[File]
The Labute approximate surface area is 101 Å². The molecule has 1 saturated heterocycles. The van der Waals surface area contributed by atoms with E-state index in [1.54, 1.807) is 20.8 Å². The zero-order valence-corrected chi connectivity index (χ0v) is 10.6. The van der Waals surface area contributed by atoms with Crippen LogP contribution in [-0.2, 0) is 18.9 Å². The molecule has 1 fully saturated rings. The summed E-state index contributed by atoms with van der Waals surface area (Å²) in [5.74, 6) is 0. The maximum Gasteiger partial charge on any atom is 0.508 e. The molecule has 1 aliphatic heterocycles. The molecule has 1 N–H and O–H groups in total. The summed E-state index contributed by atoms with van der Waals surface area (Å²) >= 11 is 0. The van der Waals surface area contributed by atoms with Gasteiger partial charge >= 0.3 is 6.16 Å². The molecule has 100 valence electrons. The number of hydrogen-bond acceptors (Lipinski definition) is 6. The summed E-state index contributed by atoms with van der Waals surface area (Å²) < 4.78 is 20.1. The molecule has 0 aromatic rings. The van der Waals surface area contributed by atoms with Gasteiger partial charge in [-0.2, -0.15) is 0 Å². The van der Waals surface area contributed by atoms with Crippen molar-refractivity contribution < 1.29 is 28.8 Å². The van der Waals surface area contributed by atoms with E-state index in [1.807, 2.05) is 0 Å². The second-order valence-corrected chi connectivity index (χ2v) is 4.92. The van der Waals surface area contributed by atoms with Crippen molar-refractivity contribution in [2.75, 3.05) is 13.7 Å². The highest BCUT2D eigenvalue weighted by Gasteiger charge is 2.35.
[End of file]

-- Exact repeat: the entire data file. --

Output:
The Labute approximate surface area is 101 Å². The molecule has 1 saturated heterocycles. The van der Waals surface area contributed by atoms with E-state index in [1.54, 1.807) is 20.8 Å². The zero-order valence-corrected chi connectivity index (χ0v) is 10.6. The van der Waals surface area contributed by atoms with Crippen LogP contribution in [-0.2, 0) is 18.9 Å². The molecule has 1 fully saturated rings. The summed E-state index contributed by atoms with van der Waals surface area (Å²) in [5.74, 6) is 0. The maximum Gasteiger partial charge on any atom is 0.508 e. The molecule has 1 aliphatic heterocycles. The molecule has 1 N–H and O–H groups in total. The summed E-state index contributed by atoms with van der Waals surface area (Å²) >= 11 is 0. The van der Waals surface area contributed by atoms with Gasteiger partial charge >= 0.3 is 6.16 Å². The molecule has 100 valence electrons. The number of hydrogen-bond acceptors (Lipinski definition) is 6. The summed E-state index contributed by atoms with van der Waals surface area (Å²) < 4.78 is 20.1. The molecule has 0 aromatic rings. The van der Waals surface area contributed by atoms with Gasteiger partial charge in [-0.2, -0.15) is 0 Å². The van der Waals surface area contributed by atoms with Crippen molar-refractivity contribution < 1.29 is 28.8 Å². The van der Waals surface area contributed by atoms with E-state index in [1.807, 2.05) is 0 Å². The second-order valence-corrected chi connectivity index (χ2v) is 4.92. The van der Waals surface area contributed by atoms with Crippen molar-refractivity contribution in [2.75, 3.05) is 13.7 Å². The highest BCUT2D eigenvalue weighted by Gasteiger charge is 2.35.